You have to put it in the middle position and tune it as the last step. Lock it in the middle position as the last step and tune it with the tuners. Then adjust the main trem spring on the back so that when unlocked from the middle position it will not change pitch from EADGBE. Then you are done. There are five positions, if you tune (to EADGBE) while locked in any position other than the middle one you will never get it to work right. If you want it to have an extra half step up or down then you would tune the last step in position 2 or 4. To get it right you have to do the last step in position 3.

 

Now if it is not transposing correctly that is an entirely different situation and is usually due to strings that are not the correct length.

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Hi,

Yup...as previously mentioned, middle position #3 floating & locking has been observed, initially and in the last step of the Trem adjustment procedure.

Official Steinberger TT Calibrated strings .010-.046 made in China.

Results as mentioned previously.

 

Shtew

 

You have to put it in the middle position and tune it as the last step. Lock it in the middle position as the last step and tune it with the tuners. Then adjust the main trem spring on the back so that when unlocked from the middle position it will not change pitch from EADGBE. Then you are done. There are five positions, if you tune (to EADGBE) while locked in any position other than the middle one you will never get it to work right. If you want it to have an extra half step up or down then you would tune the last step in position 2 or 4. To get it right you have to do the last step in position 3.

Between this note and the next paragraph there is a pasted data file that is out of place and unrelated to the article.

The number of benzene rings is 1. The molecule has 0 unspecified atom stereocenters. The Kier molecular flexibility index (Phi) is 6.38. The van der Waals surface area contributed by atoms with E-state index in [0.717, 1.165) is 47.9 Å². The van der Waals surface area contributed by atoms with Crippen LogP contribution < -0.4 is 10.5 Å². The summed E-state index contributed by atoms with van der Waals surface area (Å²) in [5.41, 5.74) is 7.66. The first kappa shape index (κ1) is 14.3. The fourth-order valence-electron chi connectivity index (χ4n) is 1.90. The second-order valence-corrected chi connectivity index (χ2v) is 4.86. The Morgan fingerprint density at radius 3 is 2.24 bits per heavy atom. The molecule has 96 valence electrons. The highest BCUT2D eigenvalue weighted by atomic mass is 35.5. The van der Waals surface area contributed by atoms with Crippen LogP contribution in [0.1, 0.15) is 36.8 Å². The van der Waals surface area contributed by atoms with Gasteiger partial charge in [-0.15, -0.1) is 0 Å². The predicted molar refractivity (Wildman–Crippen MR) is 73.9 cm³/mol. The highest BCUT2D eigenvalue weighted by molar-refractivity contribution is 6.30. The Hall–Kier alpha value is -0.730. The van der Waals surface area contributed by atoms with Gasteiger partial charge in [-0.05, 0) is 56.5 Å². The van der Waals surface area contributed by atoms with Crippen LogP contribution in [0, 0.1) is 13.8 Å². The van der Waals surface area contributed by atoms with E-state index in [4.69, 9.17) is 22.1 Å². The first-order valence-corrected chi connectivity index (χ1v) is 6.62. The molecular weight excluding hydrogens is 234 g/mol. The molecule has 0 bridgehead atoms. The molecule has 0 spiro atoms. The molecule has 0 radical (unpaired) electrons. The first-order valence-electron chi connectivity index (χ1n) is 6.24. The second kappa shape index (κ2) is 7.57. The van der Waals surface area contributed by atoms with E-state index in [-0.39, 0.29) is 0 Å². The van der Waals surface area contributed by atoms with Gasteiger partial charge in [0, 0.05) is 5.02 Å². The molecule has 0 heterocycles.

Now if it is not transposing correctly that is an entirely different situation and is usually due to strings that are not the correct length.

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Hi,

Yup...as previously mentioned, middle position #3 floating & locking has been observed, initially and in the last step of the Trem adjustment procedure.

Official Steinberger TT Calibrated strings .010-.046 made in China.

Results as mentioned previously.

 

Shtew

If by "mentioned previously" you mean that you have an extra transpose position down then you have not tuned in the middle position in the last step, you tuned in the fouth position and just didn't realize you did.

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Hi,

I really don't believe so.

I went through the procedure 4 times, and have done setups on the previous versions of TT's.

Am very familiar with the importance of being in the mid position for the standard & fixed tunings .

I think I wouldv'e caught that, as I was going back & forth from F# to D to set the "jaws".

Tho...at this point, I guess anything is possible...;-)

Customer has picked up the gtr now, and is OK with it, as he has no need to go up that far.

Tho for my own peace of mind, I would like to know just what the deal is, in case another one comes in the shop...

 

Shtew

 

 

 

If by "mentioned previously" you mean that you have an extra transpose position down then you have not tuned in the middle position in the last step, you tuned in the fouth position and just didn't realize you did.

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Hi,

I really don't believe so.

I went through the procedure 4 times, and have done setups on the previous versions of TT's.